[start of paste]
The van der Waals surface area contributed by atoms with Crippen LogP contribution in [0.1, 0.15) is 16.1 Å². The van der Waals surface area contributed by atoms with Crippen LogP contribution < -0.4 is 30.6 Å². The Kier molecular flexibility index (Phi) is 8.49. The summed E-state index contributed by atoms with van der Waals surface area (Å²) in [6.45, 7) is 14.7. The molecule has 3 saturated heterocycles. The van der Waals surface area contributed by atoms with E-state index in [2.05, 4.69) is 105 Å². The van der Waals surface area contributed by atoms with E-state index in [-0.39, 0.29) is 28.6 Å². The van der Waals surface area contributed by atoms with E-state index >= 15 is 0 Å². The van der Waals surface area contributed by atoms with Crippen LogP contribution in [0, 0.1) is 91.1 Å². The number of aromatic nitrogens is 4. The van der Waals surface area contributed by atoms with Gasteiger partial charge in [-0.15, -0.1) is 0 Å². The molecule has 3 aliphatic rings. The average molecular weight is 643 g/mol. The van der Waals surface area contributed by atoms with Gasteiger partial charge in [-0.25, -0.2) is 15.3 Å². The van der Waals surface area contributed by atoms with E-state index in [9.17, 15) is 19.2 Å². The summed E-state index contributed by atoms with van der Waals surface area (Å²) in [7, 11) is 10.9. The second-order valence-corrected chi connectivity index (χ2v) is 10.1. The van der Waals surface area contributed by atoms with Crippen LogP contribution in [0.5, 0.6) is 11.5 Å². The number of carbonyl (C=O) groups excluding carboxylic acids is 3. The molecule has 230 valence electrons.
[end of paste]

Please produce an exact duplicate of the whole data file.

The van der Waals surface area contributed by atoms with Crippen LogP contribution in [0.1, 0.15) is 16.1 Å². The van der Waals surface area contributed by atoms with Crippen LogP contribution < -0.4 is 30.6 Å². The Kier molecular flexibility index (Phi) is 8.49. The summed E-state index contributed by atoms with van der Waals surface area (Å²) in [6.45, 7) is 14.7. The molecule has 3 saturated heterocycles. The van der Waals surface area contributed by atoms with E-state index in [2.05, 4.69) is 105 Å². The van der Waals surface area contributed by atoms with E-state index in [-0.39, 0.29) is 28.6 Å². The van der Waals surface area contributed by atoms with E-state index >= 15 is 0 Å². The van der Waals surface area contributed by atoms with Crippen LogP contribution in [0, 0.1) is 91.1 Å². The number of aromatic nitrogens is 4. The van der Waals surface area contributed by atoms with Gasteiger partial charge in [-0.15, -0.1) is 0 Å². The molecule has 3 aliphatic rings. The average molecular weight is 643 g/mol. The van der Waals surface area contributed by atoms with Gasteiger partial charge in [-0.25, -0.2) is 15.3 Å². The van der Waals surface area contributed by atoms with E-state index in [9.17, 15) is 19.2 Å². The summed E-state index contributed by atoms with van der Waals surface area (Å²) in [7, 11) is 10.9. The second-order valence-corrected chi connectivity index (χ2v) is 10.1. The van der Waals surface area contributed by atoms with Crippen LogP contribution in [0.5, 0.6) is 11.5 Å². The number of carbonyl (C=O) groups excluding carboxylic acids is 3. The molecule has 230 valence electrons.